Category: Gerard Zappa Wooster

The Most Expensive Bass Guitars Ever Sold

Gerard Zappa Wooster playing guitar

Learning to play bass has been consistently popular for over 70 years for a reason. Bass guitars have dominated rock’s sound but also feature prominently in everything from blues to jazz and funk. It adds texture and keeps the tempo, forming the rhythmic foundation of countless songs.

Gerard Zappa of Wooster explains that rare and vintage bass guitars are so desirable, that several have gone for astronomical amounts. Here are some of the most astonishingly expensive bass guitars ever sold. 

A 1969 Fender Mustang Bass

Fender Mustangs are cool on their own, often sporting vivid colors and design elements like stripes and gorgeous finishes. But one model was particularly cool because of its owner. A 1969 Fender Mustang used by the Rolling Stones’ Bill Wyman between 1969 and 1970 was auctioned in 2020 for a whopping $384,000.

Sure, it came with an amp and other Wyman gear, but the guitar’s legacy certainly accounted for most of its hefty price tag.

A Ritter Royal Flora Aurum

Even though this one didn’t belong to a celebrity musician, it still will cost as much as an average-sized home. Ritter Royal Flora Aurum’s go for $250,000, released by maker Jens Ritter to celebrate the 10th anniversary of the Ritter Basses company.

Why so expensive? The body is made from a rare piece of quilted maple wood, 10,000-year-old mammoth ivory is on the nut, there’s a floral inlay pattern made from 24-karat gold on the fingerboard and diamonds are on the knob and knob position marks.

Yep, that’ll do it.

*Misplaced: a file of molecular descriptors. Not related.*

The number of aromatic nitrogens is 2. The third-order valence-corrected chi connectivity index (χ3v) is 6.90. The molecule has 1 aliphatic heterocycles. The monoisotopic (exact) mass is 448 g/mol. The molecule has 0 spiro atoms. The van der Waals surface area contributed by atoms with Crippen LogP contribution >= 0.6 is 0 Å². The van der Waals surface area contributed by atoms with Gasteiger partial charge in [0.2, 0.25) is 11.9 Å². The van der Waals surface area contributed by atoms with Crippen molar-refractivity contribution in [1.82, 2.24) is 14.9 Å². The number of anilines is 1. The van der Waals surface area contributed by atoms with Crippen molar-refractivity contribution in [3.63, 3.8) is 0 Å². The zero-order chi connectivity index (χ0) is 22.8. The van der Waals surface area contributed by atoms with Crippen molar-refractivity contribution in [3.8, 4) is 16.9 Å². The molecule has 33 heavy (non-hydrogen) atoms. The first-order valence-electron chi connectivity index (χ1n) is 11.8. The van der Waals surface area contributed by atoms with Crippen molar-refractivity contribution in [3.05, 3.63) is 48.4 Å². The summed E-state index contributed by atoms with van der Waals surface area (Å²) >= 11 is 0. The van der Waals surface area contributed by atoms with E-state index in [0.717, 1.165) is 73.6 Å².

Gerard Zappa of Wooster bass guitar
1969 Fender Mustang

A Hofner 5001 Violin Bass

When he transitioned from the piano to bass,  Paul McCartney’s first bass guitar went for $45 — and he bought it used. Although he played it on the brink of the Beatles changing music forever, it still went for $204,000 at auction in 2013.

A Fender Precision Bass

A 1961 Fender Precision Bass, a perfect representative of the sunburst style, sold in 2017 for $68,875. It was once owned by another legendary musician — James Jamerson, regarded as one of the best and most influential bass players of all time.

Name not ring a bell? Jamerson played uncredited on most of the 1960s and 1970s Motown tunes, including “My Girl,” “I Heard it Through the Grapevine” and “You Can’t Hurry Love.”

An Alembic Double Neck Goliath Bass

Sometimes it takes two to make an expensive bass. A two-necked Alembic custom bass model played by musician John Judge early in his career. The guitar, which has a design reflecting Judge’s affinity for mythology, features a unique inlay with a dragon and a naked captive and is made of purpleheart, ebony, maple, zebrawood, and mahogany. It recently sold for an impressive $30,000. 

A Zemaitis Heart Hole Bass  

Many of the best British rockers owe their sound to Antonio Zemaitis, a Lithuanian cabinet maker who started crafting guitars in the 1960s. Instantly distinctive for its heart-shaped soundhole, the bass integrates spruce, rosewood, mahogany, and abalone. The Heart Hole Bass and other instruments from Zemaitis regularly go for at least $25,000.

Wooster Musician Gerard Zappa on the Power of Music

Gerard Zappa, Wooster guitarist and vocalist, has a special affinity for music. Although he plays in a rock and roll band, his musical tastes extend far and wide, and he’s passionate about the power music has to improve and expand the lives of others, in ways both big and small. 

How did this obsession with the power of music start for Gerard Zappa? It goes back to his days as a teen and young adult, listening to legendary bands, one of which would turn out to have a huge impact on his journey as a musician.

How Gerard Zappa Developed His Personal Sound 

Some bands are destined to be one-hit wonders. Some bands enjoy somewhat longer, but still fleeting success in the form of a “heyday.” And then there are bands that transcend the trends, times, and fads to become a cultural touchstone and a household name.

With several decades as a wildly popular and instantly recognizable group, as well as the distinction of having the top-selling digital track of the 20th century, Journey belongs to this rarefied group of timeless musical icons.